Accordingly, in a funny little street off the Junction Road, the three Mainwaring girls found a nest. It was a queer nest, up at the top of a tall and rambling house; but Mrs. Dove appeared good-natured, and had no objection to the young ladies doing their own papering and white-washing, and as Primrose took the rooms on the spot, and paid a week’s rent in advance, she became quite gracious. Every morning, as soon as ever breakfast was over at Penelope Mansion, the girls started off to the new home they were preparing for themselves. There they worked hard, papering, white-washing, and, finally, even painting. By the end of a week Mrs. Dove scarcely knew her attic apartments—elegant she now called them—a charming suite. The enthusiasm of the three young workers even infected Mrs. Dove, who condescended to clean the windows, and to rub up the shabby furniture, so that when, at the end of the week, the attics were ready for occupation, they were by no means so unlike Jasmine’s ideal London rooms as might have been expected. The girls kept their own counsel, and during the week they were preparing for their flight to Eden Street—for No. 10 Eden Street would be their future address—they told no one at Penelope Mansion of their little plans. The good ladies of the Mansion, Mrs. Flint excepted, were very curious about them; they wondered why the girls disappeared every day immediately after breakfast, and came back looking hot and tired, and yet with bright and contented faces, at night; but Jasmine had ceased to confide in Mrs. Dredge; and Primrose, when she chose to be dignified, had quite power enough to keep even Miss Slowcum at a distance. Mrs. Mortlock, who was stout, and rich, and good-tempered, tried the effect of a little bribery on Daisy, but the sweet, staunch little maid would not be corrupted.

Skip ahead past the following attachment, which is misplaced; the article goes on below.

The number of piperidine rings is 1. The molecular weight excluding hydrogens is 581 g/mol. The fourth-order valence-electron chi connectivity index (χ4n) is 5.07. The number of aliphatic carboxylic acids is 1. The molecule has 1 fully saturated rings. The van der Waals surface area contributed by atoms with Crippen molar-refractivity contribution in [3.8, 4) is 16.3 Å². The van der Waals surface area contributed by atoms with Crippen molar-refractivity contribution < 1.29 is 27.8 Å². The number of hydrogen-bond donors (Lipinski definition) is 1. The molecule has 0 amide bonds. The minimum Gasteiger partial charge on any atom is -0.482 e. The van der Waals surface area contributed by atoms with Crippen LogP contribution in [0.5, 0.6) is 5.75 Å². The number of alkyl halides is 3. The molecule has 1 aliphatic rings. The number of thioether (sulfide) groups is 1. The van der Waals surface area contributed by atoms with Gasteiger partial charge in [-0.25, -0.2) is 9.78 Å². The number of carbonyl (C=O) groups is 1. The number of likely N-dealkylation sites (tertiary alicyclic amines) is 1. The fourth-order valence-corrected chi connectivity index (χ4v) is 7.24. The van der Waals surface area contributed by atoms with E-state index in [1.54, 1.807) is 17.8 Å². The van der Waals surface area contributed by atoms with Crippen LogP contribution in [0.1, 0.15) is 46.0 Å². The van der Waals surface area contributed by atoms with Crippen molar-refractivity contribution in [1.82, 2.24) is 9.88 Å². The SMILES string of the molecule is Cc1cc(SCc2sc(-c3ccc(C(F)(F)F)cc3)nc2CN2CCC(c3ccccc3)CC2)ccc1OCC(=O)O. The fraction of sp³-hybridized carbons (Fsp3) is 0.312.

“Oh, thank you so much for those delicious chocolate creams,” she said. “Yes, I do love chocolate creams, and you are so kind to give them to me. Where do we spend our day?—but that is Primrose’s secret—you would not have me so naughty as to tell!”
So the week drew to an end, and the nest, as the girls called their rooms, was finally ready for its inmates. The snowy-white muslin curtains were really put up to the now clean windows—the walls, covered with a delicate paper, had a soft, rosy glow about them—some of the pretty home ornaments were judiciously scattered about, and the rather small bedroom had three very small, but very white, little beds in it.
“We’ll go in for lots of flowers, you know,” said Jasmine. “I don’t suppose even in London flowers are very dear.”
At last there came a morning when the girls went away from Penelope Mansion as usual, and only Mrs. Flint and Poppy knew that they were not returning in the evening. Mrs. Flint felt rather indignant with the young ladies for deserting her—not that she said anything for she always made it a rule not to wear herself out with unnecessary words, or with fretting, or with undue excitement; nevertheless, on this occasion she was a little indignant, for surely, what place could compare with the Mansion? Poor Poppy bade the young ladies, whom she loved, good-bye with an almost breaking heart.